[Update 2023: this market is permanently closed]
This is the place to mingle with the long-bearded, tattoo covered fauna of Rome’s hipsterland. A tireless DJ will mix soft, Sunday-mood tunes to background your browsing of creations from the hippest artists, stylists and designers in the city, among the vintage clothing and hand-made jewellery.
This is a flea market 2.0, or an “Urban Market” as they call themselves, because it isn’t the average flea market crowded with junk, but more of an incubator for style innovation, a mix of ateliers of up-and-coming designers selling everything from bags to lamps under the evergreen flagship of “Made in Italy”.
The vintage feel and the uniqueness of the products on display make this indoor market a sophisticated and London-ish corner of Rome. Prices are crazy high, but the market is worth a visit, if only to drink in its hip atmosphere.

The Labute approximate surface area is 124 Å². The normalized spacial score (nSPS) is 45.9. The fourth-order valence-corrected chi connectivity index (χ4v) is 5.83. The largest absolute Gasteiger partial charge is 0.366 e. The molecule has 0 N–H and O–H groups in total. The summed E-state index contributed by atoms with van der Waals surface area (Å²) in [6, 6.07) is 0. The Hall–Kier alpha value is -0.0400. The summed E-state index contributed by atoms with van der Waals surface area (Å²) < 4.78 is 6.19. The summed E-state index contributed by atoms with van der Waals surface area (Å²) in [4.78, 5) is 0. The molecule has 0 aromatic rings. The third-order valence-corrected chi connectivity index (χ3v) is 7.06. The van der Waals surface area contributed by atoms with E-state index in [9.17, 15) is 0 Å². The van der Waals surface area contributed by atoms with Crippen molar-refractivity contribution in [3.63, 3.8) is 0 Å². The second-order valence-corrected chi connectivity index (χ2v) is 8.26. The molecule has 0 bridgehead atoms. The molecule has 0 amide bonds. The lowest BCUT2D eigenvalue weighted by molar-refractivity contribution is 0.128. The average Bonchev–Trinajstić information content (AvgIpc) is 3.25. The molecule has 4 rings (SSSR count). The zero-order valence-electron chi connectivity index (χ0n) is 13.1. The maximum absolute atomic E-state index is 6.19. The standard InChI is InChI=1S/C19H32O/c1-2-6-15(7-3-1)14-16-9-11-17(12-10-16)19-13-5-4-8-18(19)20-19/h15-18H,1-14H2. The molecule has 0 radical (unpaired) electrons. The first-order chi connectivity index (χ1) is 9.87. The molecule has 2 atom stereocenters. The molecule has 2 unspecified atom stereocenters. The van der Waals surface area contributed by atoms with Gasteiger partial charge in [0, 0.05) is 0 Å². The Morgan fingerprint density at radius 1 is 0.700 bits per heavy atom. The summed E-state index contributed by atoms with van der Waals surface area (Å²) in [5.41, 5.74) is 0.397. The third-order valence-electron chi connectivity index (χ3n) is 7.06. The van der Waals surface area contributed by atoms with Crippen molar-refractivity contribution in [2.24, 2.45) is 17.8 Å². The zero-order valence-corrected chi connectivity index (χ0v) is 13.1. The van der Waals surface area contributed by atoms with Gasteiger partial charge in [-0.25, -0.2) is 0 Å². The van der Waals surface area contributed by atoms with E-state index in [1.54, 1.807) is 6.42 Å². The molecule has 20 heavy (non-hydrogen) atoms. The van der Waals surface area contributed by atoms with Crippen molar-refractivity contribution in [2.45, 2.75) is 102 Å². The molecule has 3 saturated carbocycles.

Rome’s knick-knack shops: Il Mercatino
This isn’t an actual market, but hear me out. “Il Mercatino” is a popular franchising shop in Rome. It’s known for selling a variety of second-hand items and vintage goods, including clothing, accessories, furniture, and more. The store concept is similar to a thrift store or a consignment shop, where you can find pre-owned items in good condition.
Customers can both buy and sell items at these stores, making them a convenient option for those looking to declutter their homes or find unique items at affordable prices. It’s a win-win situation for both buyers and sellers.
In addition to their physical stores scattered all around Rome, “Il Mercatino” has an e-commerce presence, allowing customers to browse and purchase items online.
While flea markets often offer a charming and picturesque atmosphere, the quality of items can vary. “Il Mercatino” prioritizes curated selections, ensuring higher-quality second-hand and vintage items.
Rome’s Not-Touristy Markets and more off-the-beaten-path spots in Rome
Find these markets and more off-the-beaten-path spots in Rome in my Rome free Google Map: